NASSAU, BAHAMAS – Attorney General Carl Bethel has fired back at human rights attorney Fred Smith, calling his legal letter accusing the government of discrimination “nebulous and offensive”.
Bethel maintained all Hurricane Dorian survivors, including shantytown residents, have received the full benefit of government resources, and access to aid from the international community.
The attorney general furthered many of Smith’s clients – referring to Abaco shantytown residents engaged in judicial review action against the government – will likely benefit from the proposed $6.4 million Family Relief site in Abaco.
As for the existing shantytown injunction, Bethel said the removal of debris from devastated areas could not “in any way shape or form” violate the Supreme Court order given environmental and building laws.
“Those houses constructed in shantytown areas of the Mudd and Pigeon Pea, in particular, were decimated by powerful forces of nature, an event that could not have been foreseen or predicted,” Bethel wrote.
He continued: “As you would be aware, in addition to environmental concerns caused by the deposit of noxious substances and other pollutants into the environment, there is the very real prospect that human remains are located among the debris and rubble.
“These remains have to be located, recovered and processed according to the highest international and humanitarian standards.”
Bethel noted the Building Regulations Act further provided for the minister to have “special emergency powers” to demolish and remove structures that were irreparably dangerous by disaster.
He accused Smith of using the legal letter to deploy unjustified and insulting allegations against the government, and challenged the human rights attorney to cite one example of any official act to encourage violence against his clients or a specific group of people.
“There have never been any lynch mobs in The Bahamas, and the metaphorical reference trivializes the serious historical injustice done to people of color in the United States and elsewhere,” Bethel wrote.
Bethel’s letter continued: “Whether you agree with the statements or actions of the Prime Minister or the Government, no one has encouraged any violence against anyone. Dorian survivors (your clients among them) have been treated with great humanitarian concern, and given the benefit of the full resources of the Government, as well as access to the assistance provided by the international community.”
Smith represents 177 shantytown residents in their judicial review action of the government’s decision to eradicate shantytowns.
In a letter on behalf of his clients, Smith urged the government to respect the rule of law, and further outlined limitations to government powers as it related to its prohibition to build order, and intent to compulsorily acquire the Shanty Town land in Abaco.
Smith also accused Prime Minister Dr Hubert Minnis of heeding to the cries of “the lynch mob” – pointing to recent statements he claims seek to link the occupation of shanty town land with “illegal” migration.
Minnis announced he had directed Bethel to compulsorily acquire shantytown land in Abaco during his first contribution to Parliament since the deadly storm’s passage.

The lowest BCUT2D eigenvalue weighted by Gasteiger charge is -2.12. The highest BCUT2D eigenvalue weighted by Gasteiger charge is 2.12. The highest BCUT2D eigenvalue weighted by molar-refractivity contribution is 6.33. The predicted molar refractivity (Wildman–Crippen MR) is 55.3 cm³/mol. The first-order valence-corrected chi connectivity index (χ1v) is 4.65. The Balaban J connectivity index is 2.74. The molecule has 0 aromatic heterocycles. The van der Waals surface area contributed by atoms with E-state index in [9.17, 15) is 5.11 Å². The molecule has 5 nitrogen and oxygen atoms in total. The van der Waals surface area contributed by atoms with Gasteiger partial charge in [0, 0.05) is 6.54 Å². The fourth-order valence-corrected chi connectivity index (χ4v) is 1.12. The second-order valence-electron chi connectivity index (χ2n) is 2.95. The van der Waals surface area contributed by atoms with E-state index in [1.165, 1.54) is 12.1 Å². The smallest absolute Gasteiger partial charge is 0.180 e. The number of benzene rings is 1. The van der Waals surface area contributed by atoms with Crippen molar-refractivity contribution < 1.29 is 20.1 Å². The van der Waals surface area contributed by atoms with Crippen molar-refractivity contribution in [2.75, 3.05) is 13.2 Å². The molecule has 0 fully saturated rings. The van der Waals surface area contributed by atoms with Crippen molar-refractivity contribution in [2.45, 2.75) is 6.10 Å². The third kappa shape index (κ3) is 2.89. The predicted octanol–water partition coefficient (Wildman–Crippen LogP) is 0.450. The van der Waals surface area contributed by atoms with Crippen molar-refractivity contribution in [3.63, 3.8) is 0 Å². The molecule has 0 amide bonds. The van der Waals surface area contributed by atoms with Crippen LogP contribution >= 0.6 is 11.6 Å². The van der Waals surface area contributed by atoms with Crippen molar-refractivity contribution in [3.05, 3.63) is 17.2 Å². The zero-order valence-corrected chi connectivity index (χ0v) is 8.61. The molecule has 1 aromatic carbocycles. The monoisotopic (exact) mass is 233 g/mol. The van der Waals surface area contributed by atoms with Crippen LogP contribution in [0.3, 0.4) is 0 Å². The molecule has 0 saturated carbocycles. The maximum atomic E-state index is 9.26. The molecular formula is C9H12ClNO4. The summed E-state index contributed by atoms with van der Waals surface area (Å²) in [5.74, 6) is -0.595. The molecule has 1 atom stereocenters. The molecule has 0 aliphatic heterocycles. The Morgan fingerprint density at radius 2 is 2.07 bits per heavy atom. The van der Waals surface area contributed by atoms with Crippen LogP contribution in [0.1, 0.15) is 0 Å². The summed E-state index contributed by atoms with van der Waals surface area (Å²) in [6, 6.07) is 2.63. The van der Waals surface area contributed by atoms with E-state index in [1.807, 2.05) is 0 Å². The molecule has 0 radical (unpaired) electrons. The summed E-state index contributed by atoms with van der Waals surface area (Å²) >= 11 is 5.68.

The prime minister also warned undocumented migrants, whom he referred to as “illegals”, to leave the country voluntarily or be forced to leave.
Days later, Minnis was shown kicking down the door of a structure in the Sand Banks shantytown in Treasure Cay, Abaco.
The prime minister reportedly told the Nassau Guardian he wanted to emphasize his desire to have all buildings in the shantytown torn down.
In his letter, the human rights attorney asked Minnis “to desist from further inflaming the fuels of violence in so many forms against our clients”.
For his part, Bethel said Smith’s suggestion bordered on defamatory despite what he called the outspoken lawyer’s “usual incursion into sensational and incendiary” language.
The attorney general said the government did not accept Smith’s analysis of the Planning and Sub-Division Act as it related to the shantytown construction ban, but noted Smith had conceded the existing injunction effectively blocked any rebuild in those areas.
Smith had argued the shantytown matter was sub judice; however, Bethel maintained the human rights lawyer has constantly overridden the rule in his statements to the media on legal issues.
He said Smith’s letter was clearly written with a view to publication and influencing public opinion.
“The sub judice rule, properly understood, means that the court’s role should not be ursurped by others making public statements about how the issues or a matter before a court should be dealt with,” Bethel’s letter read.
“No one in the Executive has done that.”
Bethel said the government was well aware of the process to compulsorily acquire land.
He said the process was not formally commenced by an executive statement; however, he maintained the public purpose required by the Acquisition of Land Act is defined to mean “any purpose authorized by Parliament”.
“The attribution to the Prime Minister or to the Government of being agitated by various factors or having considering certain matters for adopting any positions, is purely speculative and conjecture, based on your own unsubstantiated allegations,” Bethel’s letter read.
“It is irresponsible and without rational bias to suggest that whatever is being said in the ‘market-place’ automatically influences Government decision-making.”
It continued: “Persons are entitled to their views in a free and open democracy, and the views of a particular group has no more cogency or pull upon the collective consciousness than any other view, and cannot dictate Government’s actions.”